Did you know that maintaining a healthy balance of beneficial bacteria in your gut also protects your heart?
A pair of recent studies demonstrates how the health of your gut may provide easy-to-spot clues that can identify cardiovascular problems like heart disease, diabetes and chronic inflammation.
Probiotics vs. obesity
The bacterial diversity of your gut may be linked to your risks of obesity-related disorders, according to a Danish study that compared the health of 123 non-obese patients to 169 obese patients.
No surprise, researchers concluded the greater the amount of beneficial bacteria and the diversity of those species, the greater the protection to cardiovascular diseases, including diabetes and chronic inflammation.
On the other hand, patients with lower bacterial richness had more adipose tissue (fat), and were more vulnerable to diabetes, chronic inflammation and cardiovascular diseases.
Approximately 25 percent of the patients tested had a lower richness of gut bacteria and about 40 percent less gut bacteria genes and bacteria overall than the average patient.
These smaller amounts of bacteria found in this Danish patient group were also indicative of low-level but chronic inflammation present in the digestive tract as well as the entire body.
This low-level but persistent inflammation can also contribute to metabolic changes and boost a patient’s risks cardiovascular disease and type 2 diabetes, according to the study.
Too much TMAO hurts your heart!
The lack of diversity of gut bacteria isn’t the only factor that affects your heart health. What foods you eat are also connected to how your gut creates chemicals that can harm your heart.
A Cleveland Clinic study uncovered a link between eating too many choline-rich foods (egg yolks and fatty meats) and the production of TMAO (trimethylene n-oxide), an organic gut byproduct and heart disease trigger that promotes the accumulation of plaque in the arteries, by gut flora.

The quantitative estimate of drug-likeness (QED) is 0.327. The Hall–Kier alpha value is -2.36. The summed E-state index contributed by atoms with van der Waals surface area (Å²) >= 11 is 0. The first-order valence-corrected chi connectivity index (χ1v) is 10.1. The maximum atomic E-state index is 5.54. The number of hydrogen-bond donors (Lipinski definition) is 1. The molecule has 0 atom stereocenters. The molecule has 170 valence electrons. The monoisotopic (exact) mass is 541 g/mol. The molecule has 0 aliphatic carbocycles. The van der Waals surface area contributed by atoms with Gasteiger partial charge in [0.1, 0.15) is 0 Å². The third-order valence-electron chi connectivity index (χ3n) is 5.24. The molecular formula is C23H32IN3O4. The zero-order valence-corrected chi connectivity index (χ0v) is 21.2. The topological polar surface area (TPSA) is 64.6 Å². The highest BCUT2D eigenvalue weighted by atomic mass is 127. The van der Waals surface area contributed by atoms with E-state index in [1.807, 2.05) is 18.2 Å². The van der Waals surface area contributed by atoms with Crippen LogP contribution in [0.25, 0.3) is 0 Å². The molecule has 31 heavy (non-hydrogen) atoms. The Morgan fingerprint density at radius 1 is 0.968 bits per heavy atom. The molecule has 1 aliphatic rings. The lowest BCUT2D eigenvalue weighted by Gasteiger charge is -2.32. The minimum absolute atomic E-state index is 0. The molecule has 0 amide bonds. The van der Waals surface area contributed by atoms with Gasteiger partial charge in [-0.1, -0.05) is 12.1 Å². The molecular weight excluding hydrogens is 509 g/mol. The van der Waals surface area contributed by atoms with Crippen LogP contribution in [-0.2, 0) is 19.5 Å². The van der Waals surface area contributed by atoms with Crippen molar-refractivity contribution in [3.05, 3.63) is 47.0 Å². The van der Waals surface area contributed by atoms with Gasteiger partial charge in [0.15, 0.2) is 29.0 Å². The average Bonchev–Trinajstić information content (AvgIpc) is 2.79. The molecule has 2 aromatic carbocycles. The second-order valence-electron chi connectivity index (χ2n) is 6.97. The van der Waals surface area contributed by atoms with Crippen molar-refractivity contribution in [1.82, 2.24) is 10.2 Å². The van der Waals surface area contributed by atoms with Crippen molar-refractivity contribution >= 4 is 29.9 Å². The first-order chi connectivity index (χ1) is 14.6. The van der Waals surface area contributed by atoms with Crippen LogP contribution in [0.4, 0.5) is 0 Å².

For the first phase of the study, patients were instructed to eat two hard-boiled eggs, then take a choline capsule to show how gut flora raise TMAO levels in the blood. When the same patients were given a broad-spectrum antibiotic to suppress gut flora, TMAO levels dropped, even after taking a dose of choline pill.
During the final phase encompassing more than 4,000 patients and three years, higher TMAO levels in the blood were responsible with greater risks of death and non-fatal incidents of stroke or heart attack in patients.
Choline isn’t the substance that triggers gut flora problems. Carnitine, a similar nutrient contained in red meat, dairy products, fish, avocados and peanut butter, has also been linked to elevated TMAO production and heart attack risks.
With more health data accumulating about the ways your gut plays a bigger role in your heart health, there’s one proven and completely safe way to protect your microbiome: Take a probiotic made from multiple strains of beneficial bacteria like EndoMune Advanced Probiotic every day.
If you want to safeguard the gut health of your kids too, EndoMune Advanced Junior will help their gut health and immune systems.
Protect your heart and gut health for those you care about the most this Valentine’s Day weekend.